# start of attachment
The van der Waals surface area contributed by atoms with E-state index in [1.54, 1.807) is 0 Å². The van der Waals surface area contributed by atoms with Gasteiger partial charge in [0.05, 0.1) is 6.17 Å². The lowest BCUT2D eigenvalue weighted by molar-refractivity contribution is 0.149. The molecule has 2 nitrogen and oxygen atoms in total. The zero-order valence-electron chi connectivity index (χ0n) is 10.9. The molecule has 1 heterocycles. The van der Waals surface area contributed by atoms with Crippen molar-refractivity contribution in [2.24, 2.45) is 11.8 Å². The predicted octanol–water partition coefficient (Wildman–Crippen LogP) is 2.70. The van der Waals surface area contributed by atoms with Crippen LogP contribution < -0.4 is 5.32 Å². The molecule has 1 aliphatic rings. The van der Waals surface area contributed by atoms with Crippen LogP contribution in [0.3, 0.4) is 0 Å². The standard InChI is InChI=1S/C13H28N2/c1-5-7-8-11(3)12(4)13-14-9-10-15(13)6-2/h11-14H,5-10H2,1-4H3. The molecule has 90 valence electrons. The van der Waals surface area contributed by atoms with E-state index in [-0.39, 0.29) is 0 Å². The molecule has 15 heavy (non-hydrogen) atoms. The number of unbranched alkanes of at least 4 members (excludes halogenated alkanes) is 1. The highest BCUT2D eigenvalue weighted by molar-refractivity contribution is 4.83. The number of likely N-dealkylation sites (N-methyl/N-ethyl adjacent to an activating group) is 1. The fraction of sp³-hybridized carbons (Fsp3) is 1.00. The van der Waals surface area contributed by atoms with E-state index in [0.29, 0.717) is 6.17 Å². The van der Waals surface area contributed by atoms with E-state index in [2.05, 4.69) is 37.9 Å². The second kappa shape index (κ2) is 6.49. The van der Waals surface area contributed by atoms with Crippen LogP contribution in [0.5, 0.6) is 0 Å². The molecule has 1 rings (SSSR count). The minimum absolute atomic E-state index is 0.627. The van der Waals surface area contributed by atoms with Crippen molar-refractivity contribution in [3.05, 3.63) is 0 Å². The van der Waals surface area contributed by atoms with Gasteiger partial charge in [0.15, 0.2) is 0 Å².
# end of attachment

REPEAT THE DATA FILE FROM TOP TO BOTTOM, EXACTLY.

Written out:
The van der Waals surface area contributed by atoms with E-state index in [1.54, 1.807) is 0 Å². The van der Waals surface area contributed by atoms with Gasteiger partial charge in [0.05, 0.1) is 6.17 Å². The lowest BCUT2D eigenvalue weighted by molar-refractivity contribution is 0.149. The molecule has 2 nitrogen and oxygen atoms in total. The zero-order valence-electron chi connectivity index (χ0n) is 10.9. The molecule has 1 heterocycles. The van der Waals surface area contributed by atoms with Crippen molar-refractivity contribution in [2.24, 2.45) is 11.8 Å². The predicted octanol–water partition coefficient (Wildman–Crippen LogP) is 2.70. The van der Waals surface area contributed by atoms with Crippen LogP contribution < -0.4 is 5.32 Å². The molecule has 1 aliphatic rings. The van der Waals surface area contributed by atoms with Crippen LogP contribution in [0.3, 0.4) is 0 Å². The standard InChI is InChI=1S/C13H28N2/c1-5-7-8-11(3)12(4)13-14-9-10-15(13)6-2/h11-14H,5-10H2,1-4H3. The molecule has 90 valence electrons. The van der Waals surface area contributed by atoms with E-state index in [-0.39, 0.29) is 0 Å². The molecule has 15 heavy (non-hydrogen) atoms. The number of unbranched alkanes of at least 4 members (excludes halogenated alkanes) is 1. The highest BCUT2D eigenvalue weighted by molar-refractivity contribution is 4.83. The number of likely N-dealkylation sites (N-methyl/N-ethyl adjacent to an activating group) is 1. The fraction of sp³-hybridized carbons (Fsp3) is 1.00. The van der Waals surface area contributed by atoms with E-state index in [0.29, 0.717) is 6.17 Å². The van der Waals surface area contributed by atoms with E-state index in [2.05, 4.69) is 37.9 Å². The second kappa shape index (κ2) is 6.49. The van der Waals surface area contributed by atoms with Crippen LogP contribution in [0.5, 0.6) is 0 Å². The molecule has 1 rings (SSSR count). The minimum absolute atomic E-state index is 0.627. The van der Waals surface area contributed by atoms with Crippen molar-refractivity contribution in [3.05, 3.63) is 0 Å². The van der Waals surface area contributed by atoms with Gasteiger partial charge in [0.15, 0.2) is 0 Å².